The Sun is a daily national tabloid newspaper published in the United Kingdom and Ireland. Regionalised editions are published in Glasgow (The Scottish Sun) and Dublin (The Irish Sun). It is published by the News Group Newspapers division of News International, itself a wholly owned subsidiary of Rupert Murdochs News Corporation.
The Sun has been involved in a number of controversies in its history, including its coverage of the 1989 Hillsborough football stadium disaster, false allegations against Elton John, and its attitude towards mental ill health, homosexuality and women.
On 26 February 2012, The Sun on Sunday was launched to replace the defunct News of the World, employing a number of its former journalists.
The Sun also has an iPad edition that costs £4.99 for a 30-day subscription and an app, priced at 69p.
The Sun was first published as a broadsheet on 15 September 1964 – with a logo featuring a glowing orange disc. It was launched by owners IPC (International Publishing Corporation) to replace the failing Daily Herald.
The new paper was intended to add a readership of social radicals to the Heralds political radicals. According to The Times, the brash new paper burst forth with tremendous energy. Launching with a readership of 3.5m, the large initial print run was attributed to curiosity and the advantage of novelty.
However, the paper did not live up to IPCs expectations and its circulation continued to decline. By 1969, The Sun was losing even more money than the Herald had previously and IPC decided to sell.
The tycoon Robert Maxwell, eager to buy a British newspaper, offered to take it off their hands and retain its commitment to the Labour party, but admitted there would be redundancies, especially among the printers. Rupert Murdoch had bought the News of the World, a sensationalist Sunday newspaper, the previous year, but the presses in the basement of his building in Londons Bouverie Street sat idle six days a week.
Seizing the opportunity to increase his presence on Fleet Street, he made an agreement with the print unions, promising fewer redundancies if he acquired the newspaper. He assured IPC that he would publish a "straightforward, honest newspaper" which would continue to support Labour. IPC, under pressure from the unions, rejected Maxwells offer, and Murdoch bought the paper for £800,000, to be paid in instalments. He would later remark: "I am constantly amazed at the ease with which I entered British newspapers."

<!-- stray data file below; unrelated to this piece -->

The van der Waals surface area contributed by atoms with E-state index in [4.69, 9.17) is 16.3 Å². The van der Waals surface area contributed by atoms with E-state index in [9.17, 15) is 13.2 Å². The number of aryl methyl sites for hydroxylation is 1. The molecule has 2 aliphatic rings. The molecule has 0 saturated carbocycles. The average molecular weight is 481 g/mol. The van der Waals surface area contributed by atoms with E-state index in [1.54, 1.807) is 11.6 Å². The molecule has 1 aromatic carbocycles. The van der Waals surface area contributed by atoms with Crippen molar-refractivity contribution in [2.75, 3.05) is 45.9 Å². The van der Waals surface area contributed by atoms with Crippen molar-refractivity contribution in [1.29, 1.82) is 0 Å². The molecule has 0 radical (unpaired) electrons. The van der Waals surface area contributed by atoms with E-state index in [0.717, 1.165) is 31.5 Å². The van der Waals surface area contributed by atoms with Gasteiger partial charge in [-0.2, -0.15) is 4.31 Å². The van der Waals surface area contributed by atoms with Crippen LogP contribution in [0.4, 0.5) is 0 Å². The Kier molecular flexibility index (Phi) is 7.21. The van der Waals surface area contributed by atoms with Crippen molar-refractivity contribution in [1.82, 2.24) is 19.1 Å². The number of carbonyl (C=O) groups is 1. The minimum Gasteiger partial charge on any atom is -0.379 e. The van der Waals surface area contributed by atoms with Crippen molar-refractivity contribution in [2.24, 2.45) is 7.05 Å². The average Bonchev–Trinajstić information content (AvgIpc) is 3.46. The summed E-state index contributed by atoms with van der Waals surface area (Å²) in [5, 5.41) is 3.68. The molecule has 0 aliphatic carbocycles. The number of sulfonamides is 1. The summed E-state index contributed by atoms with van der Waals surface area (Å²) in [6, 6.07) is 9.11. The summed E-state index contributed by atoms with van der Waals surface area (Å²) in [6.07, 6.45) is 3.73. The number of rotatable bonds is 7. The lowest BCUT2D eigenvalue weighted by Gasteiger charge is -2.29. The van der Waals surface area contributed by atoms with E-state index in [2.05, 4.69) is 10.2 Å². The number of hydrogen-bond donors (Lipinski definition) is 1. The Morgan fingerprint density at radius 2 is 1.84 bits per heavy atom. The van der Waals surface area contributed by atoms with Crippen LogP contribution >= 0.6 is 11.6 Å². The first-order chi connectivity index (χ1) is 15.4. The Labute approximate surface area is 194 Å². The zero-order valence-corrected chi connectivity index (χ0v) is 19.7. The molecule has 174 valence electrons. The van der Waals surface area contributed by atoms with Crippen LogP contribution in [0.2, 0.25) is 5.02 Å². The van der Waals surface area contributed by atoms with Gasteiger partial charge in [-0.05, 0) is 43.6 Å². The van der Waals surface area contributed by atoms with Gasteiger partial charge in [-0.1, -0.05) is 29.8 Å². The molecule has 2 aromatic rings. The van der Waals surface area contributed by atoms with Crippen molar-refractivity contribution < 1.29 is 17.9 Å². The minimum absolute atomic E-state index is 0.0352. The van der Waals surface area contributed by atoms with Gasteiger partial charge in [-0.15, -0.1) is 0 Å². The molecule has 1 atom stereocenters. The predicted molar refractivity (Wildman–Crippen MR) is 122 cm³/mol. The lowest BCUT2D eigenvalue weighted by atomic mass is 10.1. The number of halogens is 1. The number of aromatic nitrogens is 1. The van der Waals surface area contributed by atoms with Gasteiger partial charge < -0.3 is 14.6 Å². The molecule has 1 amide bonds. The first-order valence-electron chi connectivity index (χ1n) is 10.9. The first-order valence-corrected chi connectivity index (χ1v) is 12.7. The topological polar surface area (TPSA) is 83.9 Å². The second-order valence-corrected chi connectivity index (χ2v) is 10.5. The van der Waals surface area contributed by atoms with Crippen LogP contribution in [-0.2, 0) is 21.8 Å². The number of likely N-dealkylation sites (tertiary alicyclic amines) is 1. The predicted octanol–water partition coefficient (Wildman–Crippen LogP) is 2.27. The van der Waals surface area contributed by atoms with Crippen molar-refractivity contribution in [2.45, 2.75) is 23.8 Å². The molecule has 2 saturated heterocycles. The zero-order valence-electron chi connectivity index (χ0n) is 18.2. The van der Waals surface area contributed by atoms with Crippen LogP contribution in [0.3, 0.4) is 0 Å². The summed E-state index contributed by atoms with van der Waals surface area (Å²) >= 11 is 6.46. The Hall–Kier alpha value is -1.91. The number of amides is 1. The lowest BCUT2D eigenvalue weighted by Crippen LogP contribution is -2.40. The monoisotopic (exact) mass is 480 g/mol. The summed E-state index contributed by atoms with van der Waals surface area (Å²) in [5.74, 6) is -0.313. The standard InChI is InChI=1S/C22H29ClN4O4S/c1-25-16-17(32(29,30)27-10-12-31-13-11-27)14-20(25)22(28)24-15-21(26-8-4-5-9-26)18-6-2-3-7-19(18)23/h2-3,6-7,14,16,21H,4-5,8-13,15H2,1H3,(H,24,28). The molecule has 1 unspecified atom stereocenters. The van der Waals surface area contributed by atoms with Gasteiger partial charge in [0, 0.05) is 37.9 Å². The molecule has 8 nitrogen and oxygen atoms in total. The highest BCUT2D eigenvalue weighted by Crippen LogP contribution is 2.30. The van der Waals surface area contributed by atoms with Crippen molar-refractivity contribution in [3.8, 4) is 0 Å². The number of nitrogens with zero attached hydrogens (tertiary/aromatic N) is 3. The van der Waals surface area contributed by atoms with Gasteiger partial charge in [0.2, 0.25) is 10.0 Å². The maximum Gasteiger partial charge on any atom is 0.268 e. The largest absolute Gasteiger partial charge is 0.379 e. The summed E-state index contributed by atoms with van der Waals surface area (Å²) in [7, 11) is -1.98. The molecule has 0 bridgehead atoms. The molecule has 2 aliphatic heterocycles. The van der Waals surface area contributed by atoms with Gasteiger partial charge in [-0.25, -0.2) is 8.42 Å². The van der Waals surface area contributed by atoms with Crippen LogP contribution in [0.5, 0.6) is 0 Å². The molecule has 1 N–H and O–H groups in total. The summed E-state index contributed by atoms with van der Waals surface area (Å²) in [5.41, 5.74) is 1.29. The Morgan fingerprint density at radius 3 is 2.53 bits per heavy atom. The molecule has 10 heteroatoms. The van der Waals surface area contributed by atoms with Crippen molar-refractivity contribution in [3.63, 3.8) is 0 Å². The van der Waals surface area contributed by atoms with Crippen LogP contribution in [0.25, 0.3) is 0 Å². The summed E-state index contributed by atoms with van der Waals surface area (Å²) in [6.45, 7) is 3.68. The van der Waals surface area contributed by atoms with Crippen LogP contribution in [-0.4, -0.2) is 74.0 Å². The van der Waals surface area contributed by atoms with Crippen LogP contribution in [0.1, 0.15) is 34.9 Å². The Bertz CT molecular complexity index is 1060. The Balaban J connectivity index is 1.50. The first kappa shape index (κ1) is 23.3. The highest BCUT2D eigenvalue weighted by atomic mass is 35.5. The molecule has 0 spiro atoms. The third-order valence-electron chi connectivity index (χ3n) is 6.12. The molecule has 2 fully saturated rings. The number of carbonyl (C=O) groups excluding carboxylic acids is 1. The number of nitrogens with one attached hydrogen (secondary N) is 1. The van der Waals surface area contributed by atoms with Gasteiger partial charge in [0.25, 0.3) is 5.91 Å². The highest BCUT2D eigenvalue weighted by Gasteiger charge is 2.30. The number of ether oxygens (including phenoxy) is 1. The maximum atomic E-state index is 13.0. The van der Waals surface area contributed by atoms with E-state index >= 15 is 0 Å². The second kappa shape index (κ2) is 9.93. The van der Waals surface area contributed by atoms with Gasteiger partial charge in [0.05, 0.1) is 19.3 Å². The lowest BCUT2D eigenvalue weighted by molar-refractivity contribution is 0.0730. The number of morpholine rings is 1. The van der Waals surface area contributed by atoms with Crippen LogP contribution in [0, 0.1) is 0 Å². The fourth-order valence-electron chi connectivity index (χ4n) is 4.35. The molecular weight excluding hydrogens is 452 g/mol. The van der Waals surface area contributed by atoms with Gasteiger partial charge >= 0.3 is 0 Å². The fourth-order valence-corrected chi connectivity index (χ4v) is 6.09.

The Daily Herald had been printed in Manchester since 1930, as was the Sun after its launch in 1964. but Murdoch stopped printing in Manchester in 1969 which put the ageing Bouverie Street presses under extreme pressure as circulation grew.
Murdoch appointed Larry Lamb as his first editor. Lamb was scathing in his opinion of the Mirror, where he had recently been employed as a senior sub-editor. He shared Murdochs view that the measure of a papers quality was best measured by its sales, and he regarded the Mirror as overstaffed, and primarily aimed at an ageing readership. Lamb hastily recruited a staff of about 125 reporters, who were mostly selected for their availability rather than their ability.
This was about a quarter of what the Mirror then employed, and Murdoch had to draft in staff on loan from his Australian papers. Murdoch immediately relaunched The Sun as a tabloid, and ran it as a sister paper to the News of the World. The Sun used the same printing presses, and the two papers were now managed together at senior executive levels.
The tabloid Sun first published on 17 November 1969, with a front page headlined "HORSE DOPE SENSATION" – an exclusive in which a racing trainer admitted he was doping his horses. The paper copied its rival The Daily Mirror in several ways. It was the same size and its masthead had the title in white on a red rectangle of the same colour as the Daily Mirror. The Mirrors "Lively Letters" was matched by "Liveliest Letters", and the comic strip "Garth" by a comic strip "Scarth" featuring a frequently naked woman.
Controversy was only ignited over the next four years when the topless Page Three girl gradually became a regular fixture, and with increasingly risqué poses. Both feminists and many cultural conservatives saw the pictures as pornographic and misogynistic. A public library in Sowerby Bridge, West Yorkshire, banned the paper because of its "excessive sexual content".
Politically, The Sun in the early Murdoch years, remained nominally Labour. It supported the Labour Party led by Harold Wilson in the 1970 General Election, with the headline "Why It Must Be Labour" but by February 1974 it was calling for a vote for the Conservative Party while suggesting that it might support a Labour Party led by James Callaghan or Roy Jenkins.
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